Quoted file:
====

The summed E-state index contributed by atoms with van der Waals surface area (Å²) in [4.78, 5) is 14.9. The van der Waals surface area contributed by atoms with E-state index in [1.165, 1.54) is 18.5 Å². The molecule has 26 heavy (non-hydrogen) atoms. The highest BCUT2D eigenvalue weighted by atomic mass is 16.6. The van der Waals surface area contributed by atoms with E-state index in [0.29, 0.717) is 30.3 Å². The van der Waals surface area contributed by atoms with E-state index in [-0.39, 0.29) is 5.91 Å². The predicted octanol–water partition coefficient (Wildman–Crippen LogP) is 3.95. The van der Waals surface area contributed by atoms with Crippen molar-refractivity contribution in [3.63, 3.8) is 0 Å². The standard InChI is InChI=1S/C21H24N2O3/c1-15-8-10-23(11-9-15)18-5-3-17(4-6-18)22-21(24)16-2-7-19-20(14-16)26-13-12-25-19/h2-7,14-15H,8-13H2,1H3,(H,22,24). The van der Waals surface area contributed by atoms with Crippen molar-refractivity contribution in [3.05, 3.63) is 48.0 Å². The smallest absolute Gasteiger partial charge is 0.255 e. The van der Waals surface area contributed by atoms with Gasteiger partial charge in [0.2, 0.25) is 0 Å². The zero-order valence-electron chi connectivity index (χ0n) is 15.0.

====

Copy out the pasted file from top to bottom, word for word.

The summed E-state index contributed by atoms with van der Waals surface area (Å²) in [4.78, 5) is 14.9. The van der Waals surface area contributed by atoms with E-state index in [1.165, 1.54) is 18.5 Å². The molecule has 26 heavy (non-hydrogen) atoms. The highest BCUT2D eigenvalue weighted by atomic mass is 16.6. The van der Waals surface area contributed by atoms with E-state index in [0.29, 0.717) is 30.3 Å². The van der Waals surface area contributed by atoms with E-state index in [-0.39, 0.29) is 5.91 Å². The predicted octanol–water partition coefficient (Wildman–Crippen LogP) is 3.95. The van der Waals surface area contributed by atoms with Crippen molar-refractivity contribution in [3.63, 3.8) is 0 Å². The standard InChI is InChI=1S/C21H24N2O3/c1-15-8-10-23(11-9-15)18-5-3-17(4-6-18)22-21(24)16-2-7-19-20(14-16)26-13-12-25-19/h2-7,14-15H,8-13H2,1H3,(H,22,24). The van der Waals surface area contributed by atoms with Crippen molar-refractivity contribution in [3.05, 3.63) is 48.0 Å². The smallest absolute Gasteiger partial charge is 0.255 e. The van der Waals surface area contributed by atoms with Gasteiger partial charge in [0.2, 0.25) is 0 Å². The zero-order valence-electron chi connectivity index (χ0n) is 15.0.